The Dismal Science

Peter Mountford. Tin House (PGW, dist.), $15.95 trade paper (288p) ISBN 978-1-935639-72-5
Fans of Louis Begley’s About Schmidt and other thoughtfully written novels about the male midlife crisis will appreciate Mountford’s second novel (after A Young Man’s Guide to Late Capitalism). Here he has traded in his “young man” for an older one: 54-year-old Vincenzo D’Orsi, a vice president at the World Bank. A widower with an adult daughter who lives in Brooklyn, N.Y. (with all the requisite piercings and views on the geopolitical scene that run counter to her father’s), Vincenzo lives quietly in Bethesda, Md.—until the day that he makes an unpopular pronouncement at work regarding the new government in Bolivia. Before you can say John Maynard Keynes, Vincenzo finds himself taking early retirement and trying to figure out what to do with the rest of his life. Should he move to New York and go to work for Lehman Brothers? Join a think tank? Go to Bolivia and make a speech? He gets advice on the subject from his daughter; his best friend, Walter (a Washington Post columnist); his attractive Bolivian press liaison, Lenka; and a mysterious black man, Ben, who may or may not work for the CIA. How Vincenzo manages to navigate this new life without nets forms the emotional core of the novel, which intelligently explores his roiled inner life. In the end, Mountford has written a distinctively entertaining novel that illuminates the spiritual odyssey of a contemporary Dodsworth. (Feb.)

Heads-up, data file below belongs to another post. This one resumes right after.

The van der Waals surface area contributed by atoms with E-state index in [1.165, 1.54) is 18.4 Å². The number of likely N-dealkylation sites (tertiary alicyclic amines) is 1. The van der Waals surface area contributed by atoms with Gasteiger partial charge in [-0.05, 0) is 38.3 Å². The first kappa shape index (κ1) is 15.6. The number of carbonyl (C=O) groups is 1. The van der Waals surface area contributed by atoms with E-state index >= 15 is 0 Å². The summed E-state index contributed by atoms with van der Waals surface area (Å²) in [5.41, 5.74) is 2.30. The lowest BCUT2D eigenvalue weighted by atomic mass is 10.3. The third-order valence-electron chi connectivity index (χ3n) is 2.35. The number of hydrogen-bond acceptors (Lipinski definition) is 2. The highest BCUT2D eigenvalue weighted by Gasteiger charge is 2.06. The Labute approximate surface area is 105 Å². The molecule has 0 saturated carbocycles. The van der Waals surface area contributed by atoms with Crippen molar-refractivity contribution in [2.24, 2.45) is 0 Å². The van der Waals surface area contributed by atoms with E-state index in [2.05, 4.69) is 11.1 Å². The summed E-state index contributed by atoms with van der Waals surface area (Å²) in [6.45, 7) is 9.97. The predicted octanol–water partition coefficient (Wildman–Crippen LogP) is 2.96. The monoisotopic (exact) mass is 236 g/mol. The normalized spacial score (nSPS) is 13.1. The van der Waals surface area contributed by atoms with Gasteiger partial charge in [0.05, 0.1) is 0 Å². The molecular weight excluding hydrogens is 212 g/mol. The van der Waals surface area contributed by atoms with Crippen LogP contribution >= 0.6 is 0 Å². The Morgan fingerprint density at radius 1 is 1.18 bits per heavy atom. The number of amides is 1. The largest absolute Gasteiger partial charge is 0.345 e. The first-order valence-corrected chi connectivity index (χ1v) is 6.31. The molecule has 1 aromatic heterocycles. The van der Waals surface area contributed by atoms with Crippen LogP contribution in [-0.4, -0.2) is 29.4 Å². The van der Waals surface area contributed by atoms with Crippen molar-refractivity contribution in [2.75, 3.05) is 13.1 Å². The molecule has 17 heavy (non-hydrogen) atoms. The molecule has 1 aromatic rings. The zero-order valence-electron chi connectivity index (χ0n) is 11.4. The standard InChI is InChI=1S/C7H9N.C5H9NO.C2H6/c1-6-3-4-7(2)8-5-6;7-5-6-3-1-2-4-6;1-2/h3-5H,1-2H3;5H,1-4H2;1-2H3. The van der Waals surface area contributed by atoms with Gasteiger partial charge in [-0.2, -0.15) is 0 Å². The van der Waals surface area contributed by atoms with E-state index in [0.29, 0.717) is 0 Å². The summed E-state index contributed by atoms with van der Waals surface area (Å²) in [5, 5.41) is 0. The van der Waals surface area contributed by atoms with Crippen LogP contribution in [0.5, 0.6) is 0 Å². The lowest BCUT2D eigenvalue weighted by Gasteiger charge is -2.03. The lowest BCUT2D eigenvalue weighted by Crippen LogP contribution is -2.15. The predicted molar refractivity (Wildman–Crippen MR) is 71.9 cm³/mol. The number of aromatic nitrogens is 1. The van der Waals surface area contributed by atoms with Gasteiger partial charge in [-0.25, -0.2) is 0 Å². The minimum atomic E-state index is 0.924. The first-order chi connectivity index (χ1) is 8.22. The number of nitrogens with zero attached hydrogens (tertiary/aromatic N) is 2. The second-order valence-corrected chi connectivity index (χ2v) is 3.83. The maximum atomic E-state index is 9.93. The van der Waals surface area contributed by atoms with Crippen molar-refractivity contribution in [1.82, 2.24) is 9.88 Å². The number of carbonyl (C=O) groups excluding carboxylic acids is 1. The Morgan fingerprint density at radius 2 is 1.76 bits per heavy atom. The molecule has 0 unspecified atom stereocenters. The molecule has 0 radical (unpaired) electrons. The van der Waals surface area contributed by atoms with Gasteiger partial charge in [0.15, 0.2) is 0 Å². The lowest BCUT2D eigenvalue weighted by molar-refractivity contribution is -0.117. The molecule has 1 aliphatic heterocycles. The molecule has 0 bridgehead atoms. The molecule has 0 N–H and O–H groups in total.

Reviewed on: 09/16/2013
Release date: 01/01/2014
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